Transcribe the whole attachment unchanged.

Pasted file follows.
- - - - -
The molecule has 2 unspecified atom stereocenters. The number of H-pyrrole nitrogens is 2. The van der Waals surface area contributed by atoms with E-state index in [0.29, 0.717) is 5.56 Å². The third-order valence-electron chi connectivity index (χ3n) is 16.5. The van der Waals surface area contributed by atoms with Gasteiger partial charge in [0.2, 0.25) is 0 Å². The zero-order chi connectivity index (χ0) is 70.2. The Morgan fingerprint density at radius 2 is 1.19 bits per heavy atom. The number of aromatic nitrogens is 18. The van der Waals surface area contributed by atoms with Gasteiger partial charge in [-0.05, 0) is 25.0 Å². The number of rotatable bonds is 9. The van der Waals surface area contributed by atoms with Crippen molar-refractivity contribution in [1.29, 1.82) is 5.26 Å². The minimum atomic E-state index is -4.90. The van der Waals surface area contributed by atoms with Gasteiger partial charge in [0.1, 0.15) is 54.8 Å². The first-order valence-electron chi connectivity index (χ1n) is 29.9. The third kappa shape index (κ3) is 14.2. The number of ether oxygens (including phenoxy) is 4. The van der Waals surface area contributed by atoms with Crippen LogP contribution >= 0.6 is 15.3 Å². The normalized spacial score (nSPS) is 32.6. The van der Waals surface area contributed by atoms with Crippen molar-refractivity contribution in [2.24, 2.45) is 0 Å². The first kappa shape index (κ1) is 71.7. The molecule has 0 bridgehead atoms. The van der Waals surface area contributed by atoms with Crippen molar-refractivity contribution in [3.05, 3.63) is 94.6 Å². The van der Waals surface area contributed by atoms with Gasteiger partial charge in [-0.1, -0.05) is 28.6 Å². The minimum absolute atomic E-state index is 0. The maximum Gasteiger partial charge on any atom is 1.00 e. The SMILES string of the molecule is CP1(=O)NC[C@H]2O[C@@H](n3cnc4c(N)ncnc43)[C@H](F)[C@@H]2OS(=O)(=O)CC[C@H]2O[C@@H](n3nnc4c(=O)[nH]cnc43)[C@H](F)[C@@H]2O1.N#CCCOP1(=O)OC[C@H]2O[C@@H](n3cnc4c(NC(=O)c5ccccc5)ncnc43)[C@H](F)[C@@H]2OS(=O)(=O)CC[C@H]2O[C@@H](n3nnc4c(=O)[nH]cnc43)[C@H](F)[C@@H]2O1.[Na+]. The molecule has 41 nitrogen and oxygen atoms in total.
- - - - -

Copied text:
The molecule has 2 unspecified atom stereocenters. The number of H-pyrrole nitrogens is 2. The van der Waals surface area contributed by atoms with E-state index in [0.29, 0.717) is 5.56 Å². The third-order valence-electron chi connectivity index (χ3n) is 16.5. The van der Waals surface area contributed by atoms with Gasteiger partial charge in [0.2, 0.25) is 0 Å². The zero-order chi connectivity index (χ0) is 70.2. The Morgan fingerprint density at radius 2 is 1.19 bits per heavy atom. The number of aromatic nitrogens is 18. The van der Waals surface area contributed by atoms with Gasteiger partial charge in [-0.05, 0) is 25.0 Å². The number of rotatable bonds is 9. The van der Waals surface area contributed by atoms with Crippen molar-refractivity contribution in [1.29, 1.82) is 5.26 Å². The minimum atomic E-state index is -4.90. The van der Waals surface area contributed by atoms with Gasteiger partial charge in [0.1, 0.15) is 54.8 Å². The first-order valence-electron chi connectivity index (χ1n) is 29.9. The third kappa shape index (κ3) is 14.2. The number of ether oxygens (including phenoxy) is 4. The van der Waals surface area contributed by atoms with Crippen LogP contribution >= 0.6 is 15.3 Å². The normalized spacial score (nSPS) is 32.6. The van der Waals surface area contributed by atoms with Crippen molar-refractivity contribution in [2.24, 2.45) is 0 Å². The first kappa shape index (κ1) is 71.7. The molecule has 0 bridgehead atoms. The van der Waals surface area contributed by atoms with Crippen molar-refractivity contribution in [3.05, 3.63) is 94.6 Å². The van der Waals surface area contributed by atoms with Gasteiger partial charge in [-0.1, -0.05) is 28.6 Å². The minimum absolute atomic E-state index is 0. The maximum Gasteiger partial charge on any atom is 1.00 e. The SMILES string of the molecule is CP1(=O)NC[C@H]2O[C@@H](n3cnc4c(N)ncnc43)[C@H](F)[C@@H]2OS(=O)(=O)CC[C@H]2O[C@@H](n3nnc4c(=O)[nH]cnc43)[C@H](F)[C@@H]2O1.N#CCCOP1(=O)OC[C@H]2O[C@@H](n3cnc4c(NC(=O)c5ccccc5)ncnc43)[C@H](F)[C@@H]2OS(=O)(=O)CC[C@H]2O[C@@H](n3nnc4c(=O)[nH]cnc43)[C@H](F)[C@@H]2O1.[Na+]. The molecule has 41 nitrogen and oxygen atoms in total.